Things to do when you see a trapped dog in a hot car

You decide to bring your dog along as you run errands on a warm summer day. You need to make a quick stop at the market, so you park in a shady spot and crack open the windows a bit. Your dog will be fine for a few minutes, right?

Wrong. Dead wrong, maybe.

When the temperature outside is 80 degrees, it takes only 10 short minutes for the temperature inside your car to rise to 100 degrees, according to a 2005 Stanford University study – even if you’ve left all the windows open an inch or two.

In half an hour, the temperature can rise to 120 degrees. Parking in the shade doesn’t really help, since the shade moves as the sun moves.

“Cars get hot, we know this intuitively,” meteorologist Jan Null, who collaborated in the Stanford University study, said in a press release. “But this study tells us that cars get hot very fast.”

Dogs can suffer brain damage and possibly die from heat stroke in just 15 minutes.


A good rule of thumb to remember is that the interior of your car is about 20 degrees warmer than the outside temperature.

“Much like the sun can warm a greenhouse in winter, it can also warm a parked car on cool days. In both cases, the sun heats up a mass of air trapped under glass,” the Stanford University press release explained.

Also be aware that leaving your dog in your car on a hot day is considered cruelty to animals in 14 states, and you may face stiff penalties.

“Under these laws, police, animal control agents, peace officers and others may be authorized to enter [your car] by whatever means necessary to remove the animal,” the ASPCA warns. “You could have your car damaged, be charged with a crime and fined or imprisoned. It’s not worth it—don’t leave your pet in the car!”

For more tips check this out about how to keep your dog safe in a specified radius outside your car.

What to Do If You See a Dog in a Hot Car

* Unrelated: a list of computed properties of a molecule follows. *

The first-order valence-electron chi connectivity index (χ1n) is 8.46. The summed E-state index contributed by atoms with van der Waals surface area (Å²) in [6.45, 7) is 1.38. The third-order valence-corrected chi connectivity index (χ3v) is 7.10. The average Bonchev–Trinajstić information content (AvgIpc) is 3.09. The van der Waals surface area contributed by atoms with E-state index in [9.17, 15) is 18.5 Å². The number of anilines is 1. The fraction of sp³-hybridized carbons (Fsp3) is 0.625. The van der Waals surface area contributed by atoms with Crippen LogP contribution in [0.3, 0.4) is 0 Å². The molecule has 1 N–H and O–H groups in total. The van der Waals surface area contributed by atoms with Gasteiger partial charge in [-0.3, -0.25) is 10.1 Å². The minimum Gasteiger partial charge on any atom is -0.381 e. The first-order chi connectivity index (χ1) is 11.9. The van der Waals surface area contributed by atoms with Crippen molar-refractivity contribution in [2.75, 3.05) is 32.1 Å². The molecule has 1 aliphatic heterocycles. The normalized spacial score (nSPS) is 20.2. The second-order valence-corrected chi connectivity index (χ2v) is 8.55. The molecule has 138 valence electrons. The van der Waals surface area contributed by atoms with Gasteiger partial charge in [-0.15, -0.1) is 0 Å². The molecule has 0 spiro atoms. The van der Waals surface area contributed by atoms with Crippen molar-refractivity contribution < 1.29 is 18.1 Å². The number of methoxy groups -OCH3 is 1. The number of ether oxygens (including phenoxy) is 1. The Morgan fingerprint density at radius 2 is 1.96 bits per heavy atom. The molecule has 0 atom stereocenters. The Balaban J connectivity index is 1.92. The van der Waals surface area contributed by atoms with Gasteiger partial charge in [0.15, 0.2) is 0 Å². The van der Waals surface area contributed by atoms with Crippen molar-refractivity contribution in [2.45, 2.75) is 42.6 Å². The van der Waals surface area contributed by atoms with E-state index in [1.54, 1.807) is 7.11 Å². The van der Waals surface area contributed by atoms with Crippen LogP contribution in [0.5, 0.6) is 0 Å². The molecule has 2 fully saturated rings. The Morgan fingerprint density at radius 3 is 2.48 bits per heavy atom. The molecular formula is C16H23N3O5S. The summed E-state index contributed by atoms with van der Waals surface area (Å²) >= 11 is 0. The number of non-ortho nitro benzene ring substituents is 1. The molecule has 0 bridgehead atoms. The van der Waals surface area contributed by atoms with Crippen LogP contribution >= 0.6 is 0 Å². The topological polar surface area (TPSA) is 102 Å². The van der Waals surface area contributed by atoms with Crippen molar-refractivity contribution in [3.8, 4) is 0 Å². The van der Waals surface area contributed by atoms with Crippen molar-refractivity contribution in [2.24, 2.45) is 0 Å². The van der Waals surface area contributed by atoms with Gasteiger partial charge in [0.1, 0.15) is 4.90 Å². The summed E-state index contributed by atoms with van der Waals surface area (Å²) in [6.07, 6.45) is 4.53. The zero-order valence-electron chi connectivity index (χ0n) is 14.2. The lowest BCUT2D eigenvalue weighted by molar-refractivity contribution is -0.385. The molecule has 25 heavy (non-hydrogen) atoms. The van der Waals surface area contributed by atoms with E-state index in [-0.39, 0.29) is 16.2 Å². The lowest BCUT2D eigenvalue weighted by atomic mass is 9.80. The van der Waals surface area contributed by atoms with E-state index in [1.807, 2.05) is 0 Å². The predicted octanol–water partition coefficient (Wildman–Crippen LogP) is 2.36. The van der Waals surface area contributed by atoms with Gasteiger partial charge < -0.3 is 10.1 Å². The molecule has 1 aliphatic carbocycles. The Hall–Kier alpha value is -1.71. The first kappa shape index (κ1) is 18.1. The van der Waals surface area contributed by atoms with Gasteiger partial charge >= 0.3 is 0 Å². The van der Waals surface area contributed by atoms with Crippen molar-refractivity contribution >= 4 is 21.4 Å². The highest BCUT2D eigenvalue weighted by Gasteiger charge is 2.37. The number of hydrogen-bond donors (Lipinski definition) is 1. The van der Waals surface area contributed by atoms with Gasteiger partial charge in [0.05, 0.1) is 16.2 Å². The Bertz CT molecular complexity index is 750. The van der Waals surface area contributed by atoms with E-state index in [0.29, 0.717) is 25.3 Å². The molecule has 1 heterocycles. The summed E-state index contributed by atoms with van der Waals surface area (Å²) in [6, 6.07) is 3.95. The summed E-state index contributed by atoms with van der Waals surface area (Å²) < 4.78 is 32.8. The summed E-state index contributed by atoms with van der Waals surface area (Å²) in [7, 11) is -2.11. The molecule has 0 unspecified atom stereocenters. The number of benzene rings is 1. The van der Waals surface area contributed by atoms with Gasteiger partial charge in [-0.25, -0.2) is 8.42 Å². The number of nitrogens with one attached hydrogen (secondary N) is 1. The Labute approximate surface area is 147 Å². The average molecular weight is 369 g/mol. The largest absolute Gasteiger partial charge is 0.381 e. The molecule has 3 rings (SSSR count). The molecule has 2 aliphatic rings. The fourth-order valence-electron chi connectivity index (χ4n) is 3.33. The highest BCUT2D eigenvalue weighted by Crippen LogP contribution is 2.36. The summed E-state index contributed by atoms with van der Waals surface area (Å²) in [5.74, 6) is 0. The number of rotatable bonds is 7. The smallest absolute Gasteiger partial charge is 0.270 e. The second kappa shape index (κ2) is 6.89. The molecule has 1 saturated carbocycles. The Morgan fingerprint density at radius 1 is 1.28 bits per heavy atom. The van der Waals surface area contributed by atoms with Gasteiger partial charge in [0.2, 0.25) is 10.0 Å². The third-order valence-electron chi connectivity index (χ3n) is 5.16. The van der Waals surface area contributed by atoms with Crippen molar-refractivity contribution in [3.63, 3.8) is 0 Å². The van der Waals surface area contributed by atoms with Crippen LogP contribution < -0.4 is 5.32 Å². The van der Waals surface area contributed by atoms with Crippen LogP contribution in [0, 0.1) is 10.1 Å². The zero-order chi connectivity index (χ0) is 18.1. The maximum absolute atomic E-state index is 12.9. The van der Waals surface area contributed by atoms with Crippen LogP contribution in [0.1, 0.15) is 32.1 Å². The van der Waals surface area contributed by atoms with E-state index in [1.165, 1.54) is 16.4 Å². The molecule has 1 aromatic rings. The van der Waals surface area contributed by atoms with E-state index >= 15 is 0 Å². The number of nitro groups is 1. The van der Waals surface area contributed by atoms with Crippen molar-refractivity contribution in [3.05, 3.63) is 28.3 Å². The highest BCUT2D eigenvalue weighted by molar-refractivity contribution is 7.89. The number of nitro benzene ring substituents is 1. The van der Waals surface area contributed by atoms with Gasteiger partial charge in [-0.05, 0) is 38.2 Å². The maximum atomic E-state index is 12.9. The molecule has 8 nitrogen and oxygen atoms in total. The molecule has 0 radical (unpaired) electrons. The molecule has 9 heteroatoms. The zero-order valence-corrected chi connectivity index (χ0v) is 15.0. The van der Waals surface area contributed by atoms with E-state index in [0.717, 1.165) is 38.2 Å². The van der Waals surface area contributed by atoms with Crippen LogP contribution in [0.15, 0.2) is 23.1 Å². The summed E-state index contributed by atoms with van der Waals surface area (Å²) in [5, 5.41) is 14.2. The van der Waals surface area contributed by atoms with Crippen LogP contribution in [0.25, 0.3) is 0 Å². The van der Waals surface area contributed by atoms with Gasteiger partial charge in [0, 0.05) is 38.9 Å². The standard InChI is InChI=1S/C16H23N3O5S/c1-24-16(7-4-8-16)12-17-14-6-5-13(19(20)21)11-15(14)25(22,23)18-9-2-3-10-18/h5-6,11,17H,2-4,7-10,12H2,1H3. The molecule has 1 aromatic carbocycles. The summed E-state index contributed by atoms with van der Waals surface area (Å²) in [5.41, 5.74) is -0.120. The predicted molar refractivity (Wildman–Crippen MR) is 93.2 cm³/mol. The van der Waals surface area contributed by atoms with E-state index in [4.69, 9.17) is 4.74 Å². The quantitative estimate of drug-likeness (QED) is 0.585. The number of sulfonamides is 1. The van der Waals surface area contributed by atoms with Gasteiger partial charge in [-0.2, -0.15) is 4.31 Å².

If you see a dog showing signs of distress (for example, excessively panting and/or drooling; showing dizziness; vomiting or having diarrhea; or unconscious) inside a parked car, here’s what RedRover, a non-profit organization dedicated to bringing animals out of crisis, recommends you do:

  1. Make a note of the vehicle’s make, model and license plate number, its location and the time you saw the dog. Also write down a description of the dog and any symptoms of distress he’s showing.
  2. Call your local animal control agency, police or 911.
  3. Shopping centers, amusement parks and other places usually have an on-site security office that you can contact.
  4. Ask the managers of nearby stores to announce the vehicle’s make and model over the public address system.
  5. If you can, return to the vehicle to help authorities locate it and to monitor the dog’s condition.

While your instinct may be to break a window and rescue the dog, RedRover advises against it: “We recommend that aggressive action including entering a vehicle without an owner’s permission be taken by authorities. Please keep in mind charges can be serious.” However, if authorities don’t arrive and the dog appears to be in imminent danger of dying, you may have no choice.

Also please watch this video to understand what you can do in these situations.

And as always thanks for reading!